Political asylum is actually an umbrella term for three different forms of protection from persecution in a foreign country. Those are:
True asylum requires an applicant to show he or she will be persecuted in their home country on account of their race, religion, nationality, particular social group, or political opinion. An asylum applicant must generally apply for asylum within one year of arriving in the United States. An asylum application can be made affirmatively with the United States Citizenship and Immigration Services (USCIS), or as a defense to deportation in immigration court. Approval of an asylum application can result in receiving a green card.
Withholding of Removal
This application is very similar to asylum, but there are some important differences. First, you can only apply for withholding of removal in immigration court. That is, it is purely a defense to deportation. Second, there is no time limit on when a person may apply for withholding of removal (unlike asylum, which must be applied for within one year of arrival in the United States). Finally, if approved by an immigration judge, withholding of removal does not result in receiving a green card. Instead, the recipient gets a work permit and the right to live in the United States until conditions in the home country improve, though in practice most withholding recipients live in the United States the rest of their lives.
Convention Against Torture
The United States is a signatory to the United Nations Convention Against Torture. Therefore, the U.S. cannot deport a person to his or her home country when it is more likely than not that the person would be tortured by government officials or others acting with the consent or acquiescence of government officials. An application for protection under the Convention Against Torture can only be made in immigration court as a defense to deportation. “Torture” is defined under the immigration laws as an extreme form of physical persecution, so the harm the applicant would suffer must be particularly severe. The key aspects of an application for protection under the Convention Against Torture are to show that the harm the applicant would suffer rises to the level of torture,and that such harm would be inflicted by officials of the foreign government or others essentially working at the behest of government officials. If the torture convention application is approved by an immigration judge, the applicant does not receive a green card. Instead, he or she gets a work permit and the right to live in the United States until conditions in the home country improve, though in practice most torture convention recipients live in the U.S. the rest of their lives.
Aliens who have been the victim of a crime in the United States may qualify for a U visa. There are many types of crimes that result in the victim receiving a U visa, but some of the most common are domestic violence, aggravated assault and battery, robbery, and sexual assault. Additionally, undocumented parents of U.S. citizen children who have been victimized can also qualify for a U visa. The alien must make a police report and cooperate with authorities in the investigation or prosecution of the case. It is important to know that the vast majority of law enforcement agencies across the country will not betray the confidence of an undocumented immigrant reporting a crime by reporting them to ICE. In a fact, a certification of the alien’s cooperation in the criminal investigation is a prerequisite to filing for a U visa. Recipients of a U visa will eventually have the right to apply for a green card. The U visa, if approved, can also wipe away the immigration consequences of most criminal history, immigration fraud/misrepresentation, and illegal border crossings.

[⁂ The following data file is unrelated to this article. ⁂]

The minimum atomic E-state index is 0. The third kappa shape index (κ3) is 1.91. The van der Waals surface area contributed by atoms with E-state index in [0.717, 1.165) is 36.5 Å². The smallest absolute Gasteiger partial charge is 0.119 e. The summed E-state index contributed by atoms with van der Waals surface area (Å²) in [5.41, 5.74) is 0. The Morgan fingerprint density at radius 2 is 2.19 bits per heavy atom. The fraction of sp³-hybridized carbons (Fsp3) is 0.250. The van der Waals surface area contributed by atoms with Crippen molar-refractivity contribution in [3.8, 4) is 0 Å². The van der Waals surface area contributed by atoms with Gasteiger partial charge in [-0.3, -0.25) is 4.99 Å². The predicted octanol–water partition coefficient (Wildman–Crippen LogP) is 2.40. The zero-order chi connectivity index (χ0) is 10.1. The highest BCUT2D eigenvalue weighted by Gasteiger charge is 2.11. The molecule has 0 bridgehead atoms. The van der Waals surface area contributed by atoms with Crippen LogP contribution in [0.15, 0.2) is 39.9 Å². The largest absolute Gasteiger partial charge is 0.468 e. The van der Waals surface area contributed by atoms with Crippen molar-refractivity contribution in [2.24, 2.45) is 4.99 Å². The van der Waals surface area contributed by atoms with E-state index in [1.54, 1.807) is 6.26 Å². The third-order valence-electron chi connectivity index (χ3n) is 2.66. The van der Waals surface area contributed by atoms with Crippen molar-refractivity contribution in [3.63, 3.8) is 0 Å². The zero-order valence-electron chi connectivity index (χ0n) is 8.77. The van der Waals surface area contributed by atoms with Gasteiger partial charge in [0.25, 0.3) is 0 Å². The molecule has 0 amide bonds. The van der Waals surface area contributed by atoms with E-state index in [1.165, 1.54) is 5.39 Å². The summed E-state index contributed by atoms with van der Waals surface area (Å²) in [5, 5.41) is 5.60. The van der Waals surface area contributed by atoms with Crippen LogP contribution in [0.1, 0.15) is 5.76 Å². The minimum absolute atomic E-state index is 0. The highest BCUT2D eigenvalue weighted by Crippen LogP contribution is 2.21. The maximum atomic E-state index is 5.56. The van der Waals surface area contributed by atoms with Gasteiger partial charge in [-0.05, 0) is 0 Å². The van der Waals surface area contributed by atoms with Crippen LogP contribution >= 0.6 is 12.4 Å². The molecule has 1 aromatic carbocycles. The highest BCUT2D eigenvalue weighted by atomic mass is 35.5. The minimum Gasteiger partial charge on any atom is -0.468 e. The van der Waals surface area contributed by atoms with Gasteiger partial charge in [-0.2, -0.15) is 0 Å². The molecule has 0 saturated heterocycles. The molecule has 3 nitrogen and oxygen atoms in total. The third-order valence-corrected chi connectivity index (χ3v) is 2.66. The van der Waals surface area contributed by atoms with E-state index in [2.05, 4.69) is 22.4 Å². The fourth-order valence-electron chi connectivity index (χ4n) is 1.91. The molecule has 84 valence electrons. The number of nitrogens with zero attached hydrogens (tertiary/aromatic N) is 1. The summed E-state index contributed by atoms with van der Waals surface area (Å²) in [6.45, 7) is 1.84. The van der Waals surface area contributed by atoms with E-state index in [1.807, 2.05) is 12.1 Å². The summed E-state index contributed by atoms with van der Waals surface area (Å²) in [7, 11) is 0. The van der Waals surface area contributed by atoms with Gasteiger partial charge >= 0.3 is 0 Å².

Temporary Protective Status (TPS)
Aliens present in the United States from certain designated countries that have suffered natural disasters or are subject to armed conflict, may apply for this temporary status allowing them to live and work in the U.S. for a limited time. As of February 2019, Temporary Protected Status is available for qualifying aliens from El Salvador, Haiti, Honduras, Nepal, Nicaragua, Somalia, South Sudan, Sudan, Syria and Yemen. To be eligible to apply, an alien must have been present in the United States on the day their country’s nationals were designated by the U.S. government for temporary protected status, and must meet the continuous physical presence and continuous residence in the United States requirements for their particular country’s designation. Applications for TPS are filed with the United States Citizenship and Immigration Services (USCIS), however, if USCIS denies the application, an applicant in removal proceedings can ask for a de novo review of the application by an immigration judge. Work and travel permits may be obtained by an alien granted TPS. The travel permit in particular can be of great benefit for an alien who otherwise would be eligible for Adjustment of Status but for an illegal entry into the United States, as it can be used to leave the U.S. and reenter it legally in order to remedy the illegal entry disqualification for Adjustment of Status. For more information on Adjustment of Status CLICK HERE.
Other Humanitarian Relief
U.S. immigration authorities have broad discretion to grant a wide range of humanitarian benefits. These can include emergency travel permits into and out of the United States, immigration parole and deferred action for family of U.S. military members, and benefits for undocumented spouses of abusive U.S. citizens and permanent residents under the Violence Against Women Act (VAWA).